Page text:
At this year's SIA Architectural Design Awards, PCF Sparkletots at Punggol North, a childcare centre by Laud Architects, clinched the design award in the Institutional Projects – Educational and Community Buildings category.

(ST Photo: Gin Tay)

It is difficult to hate going to school when it looks like a spaceship on the outside. Plus, once you enter, you are greeted by playgrounds, water and sand play areas, and trampolines.

On a school day, the three-storey, 8,400 sq m PCF Sparkletots in Punggol North is abuzz with activities.

As the pre-school operator's first and largest Early Years Centre, it is designed to take in more than 1,000 children from two months to four years old. The building opened in May last year after an 11-month construction period.

Designing a childcare centre for so many children was a challenge.

Mr Ho Tzu Yin, 46, deputy managing director at Laud Architects, which is behind the centre's design, says: "No one had done such a large childcare centre before and there was no benchmark, so we did a whole series of user experience studies. It was a steep learning curve."

(ST Photo: Gin Tay)

The first thing Mr Ho, who is married but does not have children, had to address was traffic flow and how to ease the morning and evening peak hour traffic without causing congestion on the narrow roads around the centre.

The solution was to use a circular building design, which allows cars to enter from one gate, drive around to drop off or pick up and exit from another gate. Hence the spaceship-like exterior was conceived.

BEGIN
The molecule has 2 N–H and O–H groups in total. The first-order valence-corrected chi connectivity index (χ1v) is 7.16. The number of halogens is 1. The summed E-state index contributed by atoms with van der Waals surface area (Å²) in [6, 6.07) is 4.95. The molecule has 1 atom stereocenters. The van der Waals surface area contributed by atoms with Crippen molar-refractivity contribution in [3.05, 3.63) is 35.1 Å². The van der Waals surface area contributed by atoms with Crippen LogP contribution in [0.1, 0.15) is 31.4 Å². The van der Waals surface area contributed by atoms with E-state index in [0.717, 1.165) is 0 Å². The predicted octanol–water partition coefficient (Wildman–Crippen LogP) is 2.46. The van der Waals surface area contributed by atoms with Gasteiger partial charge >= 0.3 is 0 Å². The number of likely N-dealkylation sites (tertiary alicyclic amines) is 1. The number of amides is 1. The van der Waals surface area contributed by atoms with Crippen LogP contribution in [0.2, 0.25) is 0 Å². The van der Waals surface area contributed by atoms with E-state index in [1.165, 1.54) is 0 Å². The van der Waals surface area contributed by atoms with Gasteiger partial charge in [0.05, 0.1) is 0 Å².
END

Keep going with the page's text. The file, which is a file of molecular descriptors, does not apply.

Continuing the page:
Inside, classrooms occupy the exterior ring on the first and second floors. Mosaic floor tiles in the colours of the rainbow differentiate the rooms meant for infants, toddlers and nursery-aged children.

A dining area takes up the middle section of the building, flanked by three rooms – for culinary, music and art classes – which have sliding doors that can be opened to form a central multi-purpose hall for bigger events.

A skylight in the middle of the dining area lets in natural light and ventilation to keep the space cool without the use of air-conditioning.

(ST Photo: Gin Tay)

Directly above it on the second floor is a garden, the centrepiece of the building. During wet weather, rain falls from an opening in the roof onto the plants in the garden, forming a gentle waterfall.

Multiple play areas are on the third floor and two sloping ramps connect the different levels.

The jury for the SIA awards felt the shape and scale of the dome are imaginative for the children and the space is well designed to serve the needs of its users.

In some ways, Mr Ho says, the building is designed and segmented just like a pizza. Classrooms can be quarantined from the rest of the common area, should there be a need for disease control.

He says teachers have found that the children are friendlier and more open to waving at visitors, who can see much of the space without having to come too near to the kids.

"It's probably the first time a child comes into contact with any design architecture, so to be able to make a space that is comfortable and conducive for them is wonderful," he says.

Written by Michelle Ng for The Straits Times.